I read/leafed through several books: Officer Candidate Test Book, AIR Inc's written test guide, Vocabulary test preps, Sylogistic (sp?) Logic, etc.
My advice would be to not spend alot of time on this stuff. I don't think alot of study will modify your scores much on the written tests. They don't seem to be very important. ( I think I answered 8 out of 40 vocab words.) Just follow the directions to the letter ( if it says don't guess, then don't!) and be efficient. I did get some good info re: Logic off of the Internet. Just search Google for Sylogistic (?) Logica and memorize the basic rules. That will help in those questions.
Spend your time reviewing your logbooks for stories that will help you answer "Tell us about a time when..." questions. That will help you the most.
Good to see they are still scheduling interviews. When do they bid/assign equiptment and bases in new hire school. I was just wondering what the results were for the July 8th class. I am in the July 29th and was wondering will it all be 727 MEM or will there be any other options?
Typically, you get your assignments on day 3 of ground school. From what I've been hearing, everyone is initially placed in the 727 S/O seat. I have heard of secondary bids for other seats (DC-10 S/O primarily) coming up while you are in school.
Ditto on the studying. Look up "syllogism" and "Venn diagram" on the internet to help study for the logic part. Unfortunately it has been so long for me that I don't remember the sites I used, but as Dornier stated, find one that gives the basic rules and some examples, then practice using Venn diagrams to solve the logic problems. This will at least give you a clue and a starting point for these tests. As always, search this forum, lots of good info in the past several months on study gouge and where to find it--willflyforfood, etc.
But...don't kill yourself studying stuff you'll never remember anyway! Your time will be better spent reviewing your past flying history so you can go into the personal interview knowledgeable, confident and able to present your past experience in a professional manner. Good luck!
I did the sim prep at Pan Am in MIA. I'm still debating if it was worth it. I passed and got the job! So in that respect it was worth every penny. I was the only one in my group that did a sim prep and we all passed. The sim is not that hard. The Pan Am sim was the A-300 E4B (old airbus) and my interview group got the A-310 (newer airbus). The Pan Am sim was harder to fly and therefore was a good warm up and a not so good confidence builder. The Pan Am people were professional and friendly.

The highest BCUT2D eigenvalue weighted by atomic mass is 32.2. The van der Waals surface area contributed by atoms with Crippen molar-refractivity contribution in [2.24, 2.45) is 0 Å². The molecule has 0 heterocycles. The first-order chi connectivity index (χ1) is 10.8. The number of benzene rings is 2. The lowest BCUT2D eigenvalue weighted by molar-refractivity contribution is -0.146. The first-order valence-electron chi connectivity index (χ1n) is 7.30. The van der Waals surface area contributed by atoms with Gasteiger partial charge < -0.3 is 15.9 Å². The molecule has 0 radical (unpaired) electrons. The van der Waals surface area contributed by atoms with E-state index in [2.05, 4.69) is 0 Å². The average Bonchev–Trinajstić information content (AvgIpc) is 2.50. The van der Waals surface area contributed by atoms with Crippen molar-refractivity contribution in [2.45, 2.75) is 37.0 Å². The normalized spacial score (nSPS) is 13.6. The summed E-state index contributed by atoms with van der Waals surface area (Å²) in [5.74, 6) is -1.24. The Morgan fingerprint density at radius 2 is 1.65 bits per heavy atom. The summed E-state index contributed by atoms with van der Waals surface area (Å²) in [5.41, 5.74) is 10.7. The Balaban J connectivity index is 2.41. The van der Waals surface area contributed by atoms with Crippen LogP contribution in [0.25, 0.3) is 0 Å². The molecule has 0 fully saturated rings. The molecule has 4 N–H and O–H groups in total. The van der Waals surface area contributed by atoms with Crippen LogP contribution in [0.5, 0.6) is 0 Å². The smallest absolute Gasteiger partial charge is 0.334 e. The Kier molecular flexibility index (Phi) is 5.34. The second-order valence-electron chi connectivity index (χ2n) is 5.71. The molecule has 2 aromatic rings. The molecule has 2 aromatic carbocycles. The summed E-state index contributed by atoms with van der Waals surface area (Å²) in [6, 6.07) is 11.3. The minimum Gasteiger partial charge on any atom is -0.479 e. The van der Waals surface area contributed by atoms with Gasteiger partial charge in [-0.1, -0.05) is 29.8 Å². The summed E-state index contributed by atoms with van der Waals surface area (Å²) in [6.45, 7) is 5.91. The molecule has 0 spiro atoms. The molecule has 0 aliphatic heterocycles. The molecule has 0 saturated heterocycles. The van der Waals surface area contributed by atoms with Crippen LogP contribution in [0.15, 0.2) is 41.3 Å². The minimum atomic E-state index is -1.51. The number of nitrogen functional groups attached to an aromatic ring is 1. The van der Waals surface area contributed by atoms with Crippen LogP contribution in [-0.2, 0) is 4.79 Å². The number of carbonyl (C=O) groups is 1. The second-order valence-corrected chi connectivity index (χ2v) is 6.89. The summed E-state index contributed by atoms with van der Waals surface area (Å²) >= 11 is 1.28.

I would have been bummed if I had not done the prep and flunked the sim, but now I kind of wish I had the $500 dollars back. It's a tough call.
I know of a couple guys, including a 9000+ hour ex-USAir guy, who for whatever reason did not make it through the sim.
I got some time in a biz jet sim thanks to a buddy to practice the Vert S profile, and although it was "different" than the airbus the fact I had to adapt my cross check to a new plane and concentrate on pitch/power inputs probably helped me a lot in the Airbus sim.
As for the 400-500 bucks, you can pick up 2 reserve days on your first month and the line and get the money back. If you hate reserve, two 6 hour trips or an 8 hour 2 day trip to the west coast gets you back your money. Unless you are current/qual'd in a transport jet, I'd recommend biting the bullet and knocking back some sim time...if only to increase your confidence and slow your heartrate during the process.
If you want help prepping for the interview beyond the sim prep, click on the interview prep banner ad in the upper left corner.
Higher Power runs a specific FedEx sim prep. It runs about $450 for an hour in the 727 with an instructor doing the FedEx profile. It was pricey, but my attitude was it was better to do the prep and not have needed to than the other way around.
For what it's worth(probally not much) I did my sim prep for FedEx at a local FBO on an AST300 sim for $39/hr. I did it solo and just kept on running through the profile and used 150 kts instead of 250kts, ect.
Whatever sim you use it will help you out on the evaluation. I had not been in an aircraft since Nov. 24, 2001 and needed a brush-up, but didnt want to spend all that cash(furloughed, not cheap).
I feel that really helped to get my scan back and get somewhat comfortable with the profile. On the otherhand if you are coming from a turboprop, your scan and instrument skills are probally better than most, but you might benifit from getting into a jet sim before the real deal.
I had a "real" sim planned, but it fell thru at the last minute. My only option before the interview was Air Inc, so I passed thru ATL on the way to MEM. The sim wasn't that great (computer generated, no motion-it may be better now, I went in early 2001) but all I did was the FedEx profile...for 3 hours. At $300, it was a little steep, and some of my friends thought I was nuts, but I got the job and it was worth every penny. This is the place I wanted to work and the bottom line for me was, if I didn't do some sort of prep, then didn't pass for whatever reason, I would be kicking myself for the rest of my life over a measly 300 bucks.
This is a "longshot" but worth it. Try to find someone/anyone at FedEx who flys the Airbus and ask them to get you an "orientation" ride in the FTD/Procedure Trainer in Memphis (the old Falcon training building). Although there is no motion or visual, you can practice the check profile and get more comfortable with the overall cockpit layout. The FTD compares "somewhat" to the sim, but it's better than spending "mucho $$$" on an outside contract sim. And it's generally always available!
It's a networking longshot yes, but sure beats paying a lot for say a 727 or 737 when your check will more than likely be in the Bus......